How ‘Failure’ Can Be A Good Thing

Posted April 8th, 2010 by Candy Medina | Tags: | Posted in Uncategorized |

April, 2010

“Failure is not an option”. That phrase has been instilled in me for many years, and has served as a personal mantra through many initiative launches. But, what if it’s wrong? What if failure is actually an expected, ‘good’ thing that helps drive positive change? I never thought about it this way until I read the book ‘Switch’, by Chip and Dan Heath (the same guys who wrote ‘Made to Stick’ – another favorite).

Of course we’re not talking about failures that are a result of inattention or incompetence here . . . we’re talking about well-intentioned misses that just didn’t have the positive consequences we envisioned. In their book, the Heath brothers make a strong case for a different approach to successfully creating change. In fact, this book is really a playbook for change, with a very compelling model for how to do it well. It’s their view of the framework in which the change occurs that is so interesting. Typically, the reason WHY the change needs to happen is pretty well understood (at least by the change leader). And, the ultimate goal, or ‘vision for success’ has some level of definition. It’s the space in between these bookends that is the focus here. In my linear, engineering brain, you know the start and stop points and you map the steps in between – each being a milestone of ever-increasing success, performance, whatever – until the ultimate goal is reached. However, this is NOT the way most successful change occurs! In fact, the between-bookends space is a nebulous, gray zone of two steps forward, one step back. The backwards steps are the ‘failures’ (in most people’s view) – but, in reality, they are what make the change stick.

I’m working with a team right now, developing a rather innovative scorecard that will help them pulse the health of their organization on a monthly basis. The first six weeks went great – everyone knew the mission and the goal, and the knowledge-gathering phase was fun and informative. After the second iteration of the work product emerged, discord was evident. The process owner was impatient and the team members disagreed on elements that had been in harmony only a few weeks previous. It was depressing, and I felt like it was a personal failure on my part. Fortunately, I finished reading ‘Switch’ shortly thereafter, and it completely changed my viewpoint. I know now that the key to this is perseverance, and focus on the positive. Change that sticks is incremental, not monumental. It takes digestion time.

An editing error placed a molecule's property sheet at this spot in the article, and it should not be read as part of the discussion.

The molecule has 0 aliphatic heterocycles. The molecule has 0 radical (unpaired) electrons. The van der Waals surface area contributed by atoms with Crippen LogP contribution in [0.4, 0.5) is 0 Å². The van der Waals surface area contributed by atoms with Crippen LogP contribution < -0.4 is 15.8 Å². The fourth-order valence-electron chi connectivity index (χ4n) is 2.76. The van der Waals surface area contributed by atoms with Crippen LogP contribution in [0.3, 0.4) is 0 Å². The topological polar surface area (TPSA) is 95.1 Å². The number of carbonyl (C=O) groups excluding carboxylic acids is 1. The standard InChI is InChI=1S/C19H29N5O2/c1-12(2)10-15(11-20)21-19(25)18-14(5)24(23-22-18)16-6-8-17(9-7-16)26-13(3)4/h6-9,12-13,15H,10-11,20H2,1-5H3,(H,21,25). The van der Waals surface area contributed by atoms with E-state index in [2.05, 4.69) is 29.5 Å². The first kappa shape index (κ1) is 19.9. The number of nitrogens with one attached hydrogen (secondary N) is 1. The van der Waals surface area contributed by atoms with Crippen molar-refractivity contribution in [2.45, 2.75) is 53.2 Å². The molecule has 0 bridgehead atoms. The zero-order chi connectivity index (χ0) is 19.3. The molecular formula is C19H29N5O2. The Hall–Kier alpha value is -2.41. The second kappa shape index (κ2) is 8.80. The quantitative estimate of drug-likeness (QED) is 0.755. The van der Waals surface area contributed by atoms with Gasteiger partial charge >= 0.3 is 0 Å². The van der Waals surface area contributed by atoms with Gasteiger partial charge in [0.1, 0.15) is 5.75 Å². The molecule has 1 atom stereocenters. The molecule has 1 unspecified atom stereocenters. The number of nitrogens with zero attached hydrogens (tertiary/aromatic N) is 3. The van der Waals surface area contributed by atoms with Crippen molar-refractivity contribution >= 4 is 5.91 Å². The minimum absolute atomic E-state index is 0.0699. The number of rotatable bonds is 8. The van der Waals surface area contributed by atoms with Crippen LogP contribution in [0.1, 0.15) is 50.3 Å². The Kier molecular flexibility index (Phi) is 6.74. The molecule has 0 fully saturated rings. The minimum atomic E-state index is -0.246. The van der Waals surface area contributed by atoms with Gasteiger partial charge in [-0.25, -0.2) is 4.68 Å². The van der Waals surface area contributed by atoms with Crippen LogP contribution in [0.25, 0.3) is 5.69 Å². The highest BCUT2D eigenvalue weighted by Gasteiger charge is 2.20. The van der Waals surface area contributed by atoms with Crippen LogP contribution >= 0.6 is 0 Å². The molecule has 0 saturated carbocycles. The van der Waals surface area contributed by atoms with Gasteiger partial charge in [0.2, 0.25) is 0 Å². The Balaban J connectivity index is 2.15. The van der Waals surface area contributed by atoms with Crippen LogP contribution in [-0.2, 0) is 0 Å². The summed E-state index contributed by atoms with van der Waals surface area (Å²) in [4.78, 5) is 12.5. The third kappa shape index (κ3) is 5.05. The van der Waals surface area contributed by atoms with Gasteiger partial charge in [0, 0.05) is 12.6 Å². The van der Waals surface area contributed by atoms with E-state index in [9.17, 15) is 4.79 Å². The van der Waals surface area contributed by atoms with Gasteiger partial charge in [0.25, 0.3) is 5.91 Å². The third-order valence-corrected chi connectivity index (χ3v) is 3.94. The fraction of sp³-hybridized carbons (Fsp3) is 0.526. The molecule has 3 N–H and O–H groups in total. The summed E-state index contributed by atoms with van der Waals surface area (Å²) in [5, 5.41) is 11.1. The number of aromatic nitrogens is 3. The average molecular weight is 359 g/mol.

Well-intentioned failure is learning that benefits the mission. In fact, the ‘failures’ let you clearly see what DOES work. “Follow the bright spots – investigate what’s working and clone it” – page 259.

Six Sigma Geekdom

Posted February 8th, 2010 by Candy Medina | Tags: , | Posted in Home Process Improvement |

Over the weekend, a friend of mine asked me for help regarding his seriously declining financial situation. He has many loans and credit card bills, and doesn’t have enough income to cover the total of minimum payments and other things like rent and food. So, I suggested some specific tactics that he could use to begin digging out of the hole he has created for himself. It wasn’t until this morning that I realized the profound influence the Six Sigma philosophy has over everything I do.

As always, measurement validation figured prominently in the advice I had offered (although I didn’t realize it at the time). When I looked at the monthly budget line item he had labeled ‘Miscellaneous – $200’, my first reaction was to question the measurement system. I suggested to my friend that he begin logging and tracking all expenditures, because he can’t start figuring out what to fix unless he knows what he is actually spending  on ‘Miscellaneous’. We also need detailed data (rather than summary data) to diagnose the issues and reduce the amount of this budget line item.  Once again, characterizing the current state of the process with valid data is the first step towards improvement.

Another suggestion I made was to create a bar chart showing his total debt, and then track the monthly decline in the payoff balances as he makes payments. Not only does this provide visual feedback as to the size of the problem, it also provides motivation – the good feeling you get from seeing the bar get smaller. In essence, this is a scorecard where the Vital ‘x’ being tracked is ‘debt magnitude’. (The ‘y’ is ‘financial stability’, by the way). There still could be other x’s out there driving the variability in his financial stability, but debt is an obvious one that needs to be controlled. The data my friend gathers on his spending habits can be used to dig into the other potential x’s driving his situation, once the baseline data collection is complete.

Does this make me a Six Sigma geek for unconsciously gravitating to the DMAIC methodology to resolve personal issues? I guess it does. But I firmly believe that the Six Sigma approach is the right way to solve ANY process problem, be it personal- or business-related.